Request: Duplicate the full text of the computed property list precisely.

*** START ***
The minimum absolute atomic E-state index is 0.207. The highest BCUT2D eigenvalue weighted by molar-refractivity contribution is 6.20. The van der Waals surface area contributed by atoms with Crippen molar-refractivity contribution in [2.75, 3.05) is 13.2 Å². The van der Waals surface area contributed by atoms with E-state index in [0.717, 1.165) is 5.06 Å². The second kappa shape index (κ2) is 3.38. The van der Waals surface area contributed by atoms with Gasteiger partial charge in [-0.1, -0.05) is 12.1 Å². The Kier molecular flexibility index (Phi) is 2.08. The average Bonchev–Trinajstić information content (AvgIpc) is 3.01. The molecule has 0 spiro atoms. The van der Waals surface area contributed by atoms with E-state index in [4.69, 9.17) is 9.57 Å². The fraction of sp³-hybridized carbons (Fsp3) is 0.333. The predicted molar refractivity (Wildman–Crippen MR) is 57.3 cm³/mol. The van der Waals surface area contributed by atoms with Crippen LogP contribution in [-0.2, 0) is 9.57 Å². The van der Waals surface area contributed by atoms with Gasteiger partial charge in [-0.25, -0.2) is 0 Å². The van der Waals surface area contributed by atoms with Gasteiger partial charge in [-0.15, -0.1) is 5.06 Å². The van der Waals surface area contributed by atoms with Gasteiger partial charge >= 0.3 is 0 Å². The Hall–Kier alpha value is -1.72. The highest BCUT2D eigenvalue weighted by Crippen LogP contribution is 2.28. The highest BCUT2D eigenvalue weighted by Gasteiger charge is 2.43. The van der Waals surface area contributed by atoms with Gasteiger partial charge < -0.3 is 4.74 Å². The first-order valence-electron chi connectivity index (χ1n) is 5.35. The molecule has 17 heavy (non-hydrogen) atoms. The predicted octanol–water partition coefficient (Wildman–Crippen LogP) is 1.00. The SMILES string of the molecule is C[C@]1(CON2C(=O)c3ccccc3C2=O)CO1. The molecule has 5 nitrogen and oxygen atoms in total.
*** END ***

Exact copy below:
The minimum absolute atomic E-state index is 0.207. The highest BCUT2D eigenvalue weighted by molar-refractivity contribution is 6.20. The van der Waals surface area contributed by atoms with Crippen molar-refractivity contribution in [2.75, 3.05) is 13.2 Å². The van der Waals surface area contributed by atoms with E-state index in [0.717, 1.165) is 5.06 Å². The second kappa shape index (κ2) is 3.38. The van der Waals surface area contributed by atoms with Gasteiger partial charge in [-0.1, -0.05) is 12.1 Å². The Kier molecular flexibility index (Phi) is 2.08. The average Bonchev–Trinajstić information content (AvgIpc) is 3.01. The molecule has 0 spiro atoms. The van der Waals surface area contributed by atoms with E-state index in [4.69, 9.17) is 9.57 Å². The fraction of sp³-hybridized carbons (Fsp3) is 0.333. The predicted molar refractivity (Wildman–Crippen MR) is 57.3 cm³/mol. The van der Waals surface area contributed by atoms with Crippen LogP contribution in [-0.2, 0) is 9.57 Å². The van der Waals surface area contributed by atoms with Gasteiger partial charge in [-0.25, -0.2) is 0 Å². The van der Waals surface area contributed by atoms with Gasteiger partial charge in [-0.15, -0.1) is 5.06 Å². The van der Waals surface area contributed by atoms with Gasteiger partial charge >= 0.3 is 0 Å². The Hall–Kier alpha value is -1.72. The highest BCUT2D eigenvalue weighted by Crippen LogP contribution is 2.28. The highest BCUT2D eigenvalue weighted by Gasteiger charge is 2.43. The van der Waals surface area contributed by atoms with Gasteiger partial charge < -0.3 is 4.74 Å². The first-order valence-electron chi connectivity index (χ1n) is 5.35. The molecule has 17 heavy (non-hydrogen) atoms. The predicted octanol–water partition coefficient (Wildman–Crippen LogP) is 1.00. The SMILES string of the molecule is C[C@]1(CON2C(=O)c3ccccc3C2=O)CO1. The molecule has 5 nitrogen and oxygen atoms in total.